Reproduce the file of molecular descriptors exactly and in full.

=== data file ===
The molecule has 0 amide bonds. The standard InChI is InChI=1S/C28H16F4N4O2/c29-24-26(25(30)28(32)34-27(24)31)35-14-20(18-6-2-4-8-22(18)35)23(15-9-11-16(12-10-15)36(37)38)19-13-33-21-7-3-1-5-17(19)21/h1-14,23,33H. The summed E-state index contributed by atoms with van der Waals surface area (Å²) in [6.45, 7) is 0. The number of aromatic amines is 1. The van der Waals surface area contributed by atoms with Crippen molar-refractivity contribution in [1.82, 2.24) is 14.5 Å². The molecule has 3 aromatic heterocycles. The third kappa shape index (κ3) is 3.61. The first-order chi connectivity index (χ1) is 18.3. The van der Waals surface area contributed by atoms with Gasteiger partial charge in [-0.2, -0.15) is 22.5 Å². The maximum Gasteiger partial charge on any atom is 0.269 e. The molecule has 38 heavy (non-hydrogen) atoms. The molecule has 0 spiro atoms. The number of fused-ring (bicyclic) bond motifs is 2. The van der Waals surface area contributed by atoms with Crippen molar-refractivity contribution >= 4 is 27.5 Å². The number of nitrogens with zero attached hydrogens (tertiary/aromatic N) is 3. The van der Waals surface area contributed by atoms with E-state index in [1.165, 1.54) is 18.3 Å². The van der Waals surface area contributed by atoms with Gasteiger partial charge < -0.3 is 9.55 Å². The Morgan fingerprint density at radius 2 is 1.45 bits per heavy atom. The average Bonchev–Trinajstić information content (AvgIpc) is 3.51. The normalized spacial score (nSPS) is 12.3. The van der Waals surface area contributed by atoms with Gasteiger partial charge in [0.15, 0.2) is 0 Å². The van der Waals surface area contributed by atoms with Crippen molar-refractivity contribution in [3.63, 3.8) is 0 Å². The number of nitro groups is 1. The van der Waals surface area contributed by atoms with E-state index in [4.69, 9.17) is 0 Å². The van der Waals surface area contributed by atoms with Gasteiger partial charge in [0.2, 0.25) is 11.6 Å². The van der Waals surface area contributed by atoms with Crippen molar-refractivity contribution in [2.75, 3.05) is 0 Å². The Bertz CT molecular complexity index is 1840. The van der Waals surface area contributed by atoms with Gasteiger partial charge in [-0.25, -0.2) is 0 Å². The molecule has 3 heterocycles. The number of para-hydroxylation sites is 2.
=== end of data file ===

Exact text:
The molecule has 0 amide bonds. The standard InChI is InChI=1S/C28H16F4N4O2/c29-24-26(25(30)28(32)34-27(24)31)35-14-20(18-6-2-4-8-22(18)35)23(15-9-11-16(12-10-15)36(37)38)19-13-33-21-7-3-1-5-17(19)21/h1-14,23,33H. The summed E-state index contributed by atoms with van der Waals surface area (Å²) in [6.45, 7) is 0. The number of aromatic amines is 1. The van der Waals surface area contributed by atoms with Crippen molar-refractivity contribution in [1.82, 2.24) is 14.5 Å². The molecule has 3 aromatic heterocycles. The third kappa shape index (κ3) is 3.61. The first-order chi connectivity index (χ1) is 18.3. The van der Waals surface area contributed by atoms with Gasteiger partial charge in [-0.2, -0.15) is 22.5 Å². The maximum Gasteiger partial charge on any atom is 0.269 e. The molecule has 38 heavy (non-hydrogen) atoms. The molecule has 0 spiro atoms. The number of fused-ring (bicyclic) bond motifs is 2. The van der Waals surface area contributed by atoms with Crippen molar-refractivity contribution >= 4 is 27.5 Å². The number of nitrogens with zero attached hydrogens (tertiary/aromatic N) is 3. The van der Waals surface area contributed by atoms with E-state index in [1.165, 1.54) is 18.3 Å². The van der Waals surface area contributed by atoms with Gasteiger partial charge < -0.3 is 9.55 Å². The Morgan fingerprint density at radius 2 is 1.45 bits per heavy atom. The average Bonchev–Trinajstić information content (AvgIpc) is 3.51. The normalized spacial score (nSPS) is 12.3. The van der Waals surface area contributed by atoms with Gasteiger partial charge in [0.15, 0.2) is 0 Å². The van der Waals surface area contributed by atoms with Crippen molar-refractivity contribution in [3.63, 3.8) is 0 Å². The number of nitro groups is 1. The van der Waals surface area contributed by atoms with E-state index in [4.69, 9.17) is 0 Å². The van der Waals surface area contributed by atoms with Gasteiger partial charge in [0.2, 0.25) is 11.6 Å². The van der Waals surface area contributed by atoms with Crippen molar-refractivity contribution in [2.75, 3.05) is 0 Å². The Bertz CT molecular complexity index is 1840. The van der Waals surface area contributed by atoms with Gasteiger partial charge in [-0.25, -0.2) is 0 Å². The molecule has 3 heterocycles. The number of para-hydroxylation sites is 2.